Technical was provided by Sam Robinson on lighting and Dave Pallant on sound. The tech added some magical moments within the production. There was a white backdrop at the back of the stage, behind the mountains which was flooded with differing colours and hues throughout the show, often rich and warming and then contrasted some atmospheric tones, which coincided with the journey of the narrative. The use of repetition and symbolism with the blue backlight beams against smoke to represent John’s presence and spirit was such a nice addition. Wardrobe was fronted by Janet Radcliff who successfully kitted each of the characters with authentic costumes. I loved the Christmas jumper scheme, it looked so vibrant.
All the cast delivered an impeccable ensemble performance. At all times it felt like there was a genuine rapport between the cast and it seemed utterly convincing that they knew each other their whole lives within the small Yorkshire village. The full ensemble delivered everything they needed to, with energy and smiles for the uplifting numbers and with intent and resonance for the darker numbers in the show.
The male partners of the Calendar Girls were played by a strong cast with Mark Kendle as Denis, Eddie Regan as Colin, James Moss as Lawrence, Dan Haresnape as Rod and Mark Howard as John. The comradeship between these gents was notable. I think if this bond was not there, the impact of and the reactions to John’s death wound not have been so sincere. Really well delivered guys.
The three teenagers Danny, Jenny and Tommy were played by Ronan Pilkington, Eleanor Jolliffe and Jack Barratt, respectively. Again, there was great chemistry between these three, These the lads of these 3 offered the audience some great comical relief throughout the production, which was really refreshing. Eleanor did an excellent job at creating depth and substance for Jenny’s character, I really enjoyed her vocal ability and tone as well, a grounded and mature interpretation of a teenage role. She ought to be proud. Ronan’s performance was on fire from start to finish. He played the role with such charisma. It was a little hammy in places, but that was believable he had the audience on his side, laughing at and with him throughout. There was a lovely chemistry between Danny and Jenny, well done Ronan, this was remarkable.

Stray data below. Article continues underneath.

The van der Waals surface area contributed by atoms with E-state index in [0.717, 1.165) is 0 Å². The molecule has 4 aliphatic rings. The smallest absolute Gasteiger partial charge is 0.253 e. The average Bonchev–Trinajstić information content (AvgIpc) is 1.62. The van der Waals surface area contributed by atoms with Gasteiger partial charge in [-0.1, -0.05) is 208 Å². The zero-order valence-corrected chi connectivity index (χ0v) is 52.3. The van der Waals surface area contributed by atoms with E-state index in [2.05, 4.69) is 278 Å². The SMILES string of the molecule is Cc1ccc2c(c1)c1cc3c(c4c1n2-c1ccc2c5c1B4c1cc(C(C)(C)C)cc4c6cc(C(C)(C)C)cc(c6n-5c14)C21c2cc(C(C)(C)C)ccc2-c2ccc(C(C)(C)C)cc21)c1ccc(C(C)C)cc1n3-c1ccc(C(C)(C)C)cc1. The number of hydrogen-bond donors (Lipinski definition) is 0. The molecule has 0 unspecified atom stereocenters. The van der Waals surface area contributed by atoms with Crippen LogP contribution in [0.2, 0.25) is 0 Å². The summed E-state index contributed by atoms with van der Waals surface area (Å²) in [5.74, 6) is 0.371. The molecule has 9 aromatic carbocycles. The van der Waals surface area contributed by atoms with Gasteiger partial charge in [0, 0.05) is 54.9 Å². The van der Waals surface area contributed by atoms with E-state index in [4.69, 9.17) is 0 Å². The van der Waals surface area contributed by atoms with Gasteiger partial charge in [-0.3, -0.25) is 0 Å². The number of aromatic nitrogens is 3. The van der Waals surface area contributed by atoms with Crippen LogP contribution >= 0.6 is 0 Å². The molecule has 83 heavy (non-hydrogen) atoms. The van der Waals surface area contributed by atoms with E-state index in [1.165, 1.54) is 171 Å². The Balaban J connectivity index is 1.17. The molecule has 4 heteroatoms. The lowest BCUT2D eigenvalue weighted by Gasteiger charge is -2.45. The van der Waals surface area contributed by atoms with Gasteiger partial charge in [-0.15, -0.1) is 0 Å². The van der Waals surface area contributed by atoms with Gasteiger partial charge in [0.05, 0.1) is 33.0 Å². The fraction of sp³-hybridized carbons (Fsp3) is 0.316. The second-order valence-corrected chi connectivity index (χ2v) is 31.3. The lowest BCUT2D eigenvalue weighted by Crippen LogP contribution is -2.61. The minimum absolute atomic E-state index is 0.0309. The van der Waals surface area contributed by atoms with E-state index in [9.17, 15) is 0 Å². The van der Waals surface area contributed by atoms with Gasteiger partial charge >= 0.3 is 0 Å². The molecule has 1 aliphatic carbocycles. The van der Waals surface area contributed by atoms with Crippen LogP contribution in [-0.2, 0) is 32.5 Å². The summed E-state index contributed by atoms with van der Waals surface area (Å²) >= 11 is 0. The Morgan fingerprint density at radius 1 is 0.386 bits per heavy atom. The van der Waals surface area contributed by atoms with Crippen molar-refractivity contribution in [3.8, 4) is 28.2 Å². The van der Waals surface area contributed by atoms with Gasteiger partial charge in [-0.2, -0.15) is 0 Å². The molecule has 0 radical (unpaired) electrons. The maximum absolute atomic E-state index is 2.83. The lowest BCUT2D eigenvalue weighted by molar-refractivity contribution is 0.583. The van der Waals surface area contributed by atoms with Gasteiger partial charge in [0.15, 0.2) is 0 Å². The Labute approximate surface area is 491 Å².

The Calendar Girls, firstly I would like to thank each of them for delivering to such a consistently high standard. As noted throughout, each had strong, quirky individual characterisations, each with depth and substance. They each were utterly relatable. Sharon Hartley played Marie, the Leader of town’s woman’s institute. Sharon has great presents in this role and delivered some strong comedic moments throughout. Amy Llewellyn played Ruth, a hopeless in love and covers it up with vodka kind of gal. There were some food moments of light and shade within her performance, I really enjoyed the development of the squeaky laugh within the show, Was a nice touch. Lynsey Pilkington delivered Celia, the sassy one of the groups, with finesse to spare. As noted above, Lynsey was En-pointe in her featured song, which also gave her a chance to show off her incredible vocal range and tones. Gail Carter played the more senior member of the group, Jessie. Gail commanded this role; her solo number was a showstopper and some of the one liner she delivered were in impeccable comic time. Miranda Rutherford played the music loving family woman, Cara. Again, a remarkable performance, great moments of comedy and her voice is the higher register blew me away. Jo Duckworth played Chris, the rule breaking yet award-winning cake faker, wife to Rod, mother of Danny, best friend, and confidante to Annie. There are many hats that Jo had to wear to deliver this role and deliver she certainly did. As noted above, her vocals in ‘Sunflower’ were so skilled and dynamic, but to add to this, the emotion and genuineness of this with made the hairs on my arms stand up. Her performance was consistent, well timed, and honest. Jo should be really pleased with her work. Last but by no means least. Annie was by Kirsty Chapman, who delivered an exceptional performance though out the show. I would say Annie has the biggest character journey throughout the show, dealing with the Cancer diagnosis of John, her partner, then the treatment and his demise in health, and then the aftermath of his passing. Kirsty delivered all these emotions with truth and honesty, dealing with subtext in her work though ‘putting on the brave face’; this was encompassed within her speeches, musical numbers, and embodied physicality. At moments, the lighting allowed us to peer deep through her eyes and into her soul. Kirsty was truly living in this character's moment throughout the production.